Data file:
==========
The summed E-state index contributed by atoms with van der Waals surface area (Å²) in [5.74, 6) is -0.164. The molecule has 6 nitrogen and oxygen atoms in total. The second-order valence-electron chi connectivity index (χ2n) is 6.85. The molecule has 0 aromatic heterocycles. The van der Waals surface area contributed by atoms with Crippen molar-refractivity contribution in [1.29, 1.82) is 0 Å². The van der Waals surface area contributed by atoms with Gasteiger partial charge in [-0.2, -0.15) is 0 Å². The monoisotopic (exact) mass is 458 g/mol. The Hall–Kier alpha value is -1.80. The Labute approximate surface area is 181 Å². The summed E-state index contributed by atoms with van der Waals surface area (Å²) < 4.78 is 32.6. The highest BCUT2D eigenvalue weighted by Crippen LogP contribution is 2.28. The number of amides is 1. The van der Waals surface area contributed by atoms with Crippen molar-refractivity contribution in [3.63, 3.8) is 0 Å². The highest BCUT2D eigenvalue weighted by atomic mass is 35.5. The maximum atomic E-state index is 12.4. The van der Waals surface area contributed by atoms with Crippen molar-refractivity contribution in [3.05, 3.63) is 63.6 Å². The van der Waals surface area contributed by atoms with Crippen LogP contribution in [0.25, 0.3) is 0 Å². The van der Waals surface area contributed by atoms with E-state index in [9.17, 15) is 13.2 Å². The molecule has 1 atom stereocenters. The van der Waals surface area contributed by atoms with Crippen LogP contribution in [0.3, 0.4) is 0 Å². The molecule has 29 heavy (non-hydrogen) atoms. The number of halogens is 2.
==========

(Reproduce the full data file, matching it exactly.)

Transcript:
The summed E-state index contributed by atoms with van der Waals surface area (Å²) in [5.74, 6) is -0.164. The molecule has 6 nitrogen and oxygen atoms in total. The second-order valence-electron chi connectivity index (χ2n) is 6.85. The molecule has 0 aromatic heterocycles. The van der Waals surface area contributed by atoms with Crippen molar-refractivity contribution in [1.29, 1.82) is 0 Å². The van der Waals surface area contributed by atoms with Gasteiger partial charge in [-0.2, -0.15) is 0 Å². The monoisotopic (exact) mass is 458 g/mol. The Hall–Kier alpha value is -1.80. The Labute approximate surface area is 181 Å². The summed E-state index contributed by atoms with van der Waals surface area (Å²) < 4.78 is 32.6. The highest BCUT2D eigenvalue weighted by Crippen LogP contribution is 2.28. The number of amides is 1. The van der Waals surface area contributed by atoms with Crippen molar-refractivity contribution in [3.63, 3.8) is 0 Å². The highest BCUT2D eigenvalue weighted by atomic mass is 35.5. The maximum atomic E-state index is 12.4. The van der Waals surface area contributed by atoms with Crippen molar-refractivity contribution in [3.05, 3.63) is 63.6 Å². The van der Waals surface area contributed by atoms with Crippen LogP contribution in [0.25, 0.3) is 0 Å². The van der Waals surface area contributed by atoms with E-state index in [9.17, 15) is 13.2 Å². The molecule has 1 atom stereocenters. The van der Waals surface area contributed by atoms with Crippen LogP contribution in [0.3, 0.4) is 0 Å². The molecule has 29 heavy (non-hydrogen) atoms. The number of halogens is 2.